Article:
Philip Amadas & Arthur Barlowe

On April 27, 1584, Captains Philip Amadas and Arthur Barlowe left the west of England in two barks "well furnished with men and victuals," to explore the North American coast on behalf of Sir Walter Raleigh. Among the company of explorers was the enigmatical Simon Ferdinando, formerly the master of the ship Falcon under the captaincy of Raleigh, but also known as the "man" of the Queen's Secretary of State, Sir Francis Walsingham. Ferdinando had sailed to the coast of America and back in three months' time in 1579. His knowledge of navigation was to make him a key figure in many of the Roanoke Island enterprises.

The party of explorers landed on July 13,1584, on the North Carolina coast, about seven leagues above Roanoke Island, and took possession of the country for Queen Elizabeth "as rightfull Queene" with the further proviso that the land was to be for the use of Sir Walter Raleigh, according to the Queen's charter. Despite the passing of more than 350 years, Barlowe's description of the country is still basically true, if pardonably exuberant. They found it "very sandie and low toward the waters side, but so full of grapes [scuppernongs] as the very beating and surge of the sea overflowed them, of which we found such plentie, as well there as in all places else, both on the sand and on the greene soil on the hills, as in the plaines, as well on every little shrubbe, as also climing towards the tops of high cedars, that I thinke in all the world the like abundance is not to be found."

From their landing place they proceeded along the seashore toward the "toppes of those hilles next adjoining" [perhaps the big Nags Head Dunes or hills in the Nags Head woods], from the summit of which they beheld the sea on both sides and came to realize that they were on a barrier island. After admiring the scene, they discharged an arquebus shot, whereupon "a flocke of Cranes (the most part white) arose . . . with such a cry redoubled by many ecchoes, as if an armie of men had showted all together." On the fourth day they were visited by Granganimeo, brother of Wingina, chief of the Roanoke Island Indians. After a short period of trading, Barlowe and seven others went by boat to Roanoke Island at the north end of which they found a palisaded Indian village. Here they were entertained with primitive but hospitable Indian ceremony. The Indians appeared "gentle, loving, and faithfull." The explorers described Roanoke Island as "a most pleasant and fertile ground, replenished with goodly cedars, and divers other sweete woods, full of corrants [grapes], flaxe, and many other notable commodities." Game and fish were to be had in abundance.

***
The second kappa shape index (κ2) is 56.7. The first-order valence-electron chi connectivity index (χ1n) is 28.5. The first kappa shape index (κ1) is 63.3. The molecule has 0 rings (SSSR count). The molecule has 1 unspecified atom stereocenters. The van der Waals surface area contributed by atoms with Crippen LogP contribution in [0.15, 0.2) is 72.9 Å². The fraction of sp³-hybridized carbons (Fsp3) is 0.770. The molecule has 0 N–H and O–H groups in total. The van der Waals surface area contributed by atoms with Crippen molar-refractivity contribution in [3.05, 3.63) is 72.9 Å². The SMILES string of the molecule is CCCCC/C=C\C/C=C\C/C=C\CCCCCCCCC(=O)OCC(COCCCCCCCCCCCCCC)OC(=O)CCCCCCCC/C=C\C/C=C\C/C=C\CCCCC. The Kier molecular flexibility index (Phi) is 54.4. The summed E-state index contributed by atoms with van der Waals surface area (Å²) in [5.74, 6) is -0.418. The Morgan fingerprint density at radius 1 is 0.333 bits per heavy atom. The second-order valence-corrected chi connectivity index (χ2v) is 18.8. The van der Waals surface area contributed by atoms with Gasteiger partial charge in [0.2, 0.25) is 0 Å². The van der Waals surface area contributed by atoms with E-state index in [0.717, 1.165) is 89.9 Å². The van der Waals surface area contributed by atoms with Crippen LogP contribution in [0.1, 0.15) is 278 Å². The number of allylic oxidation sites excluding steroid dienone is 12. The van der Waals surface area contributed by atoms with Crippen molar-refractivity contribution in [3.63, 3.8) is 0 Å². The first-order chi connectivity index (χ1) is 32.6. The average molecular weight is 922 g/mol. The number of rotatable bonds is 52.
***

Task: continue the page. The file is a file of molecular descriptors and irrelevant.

Philip Amadas described one island:

"This island had many goodly woods full of deer, coneys, hares and fowl, even in the midst of summer, in incredible abundance. The woods are not such as you find in Bohemia, Moscovia or Hercynia, barren and fruitless but the highest and reddest cedars of the world, far bettering the cedars of the Azores, of the Indies or Libanus; pines, cypresses, sassafras, the lentisk or the tree that beareth the mastic; the tree that beareth the rind of black cinnamon of which Master Winter brought from the Straits of Magellan; and many other of excellent smell and quality"

The picture that Amadas and Barlowe took back to Sir Walter Raleigh was a rosy one, for they had seen Roanoke Island in midsummer. The Indians were generous, because at this season of the year they had plenty of everything in contrast to the scarcity of their winter fare; and the white man was new to them, though they had heard of others wrecked on the coast years before. Two Indians, Wanchese and Manteo, were brought back to England by Amadas and Barlowe that Raleigh might learn, first hand, the character of the coastal Indians. Queen Elizabeth appears to have been pleased by the western exploit, for she called the new possession Virginia, perhaps at the suggestion of Raleigh, chief lord of the new territory, whose poetic gift and courtly tact would prompt him thus to memorialize the Virgin Queen.

So far, I have been unable to dig up any significant information on either Philip Amadas or Arthur Barlowe except that both were trained in navigation by Thomas Harriot (1560-1621), an English scientist and mathematician.

Arthur Barlowe documented their travels on this trip and a complete transcription can be found by Clicking Here


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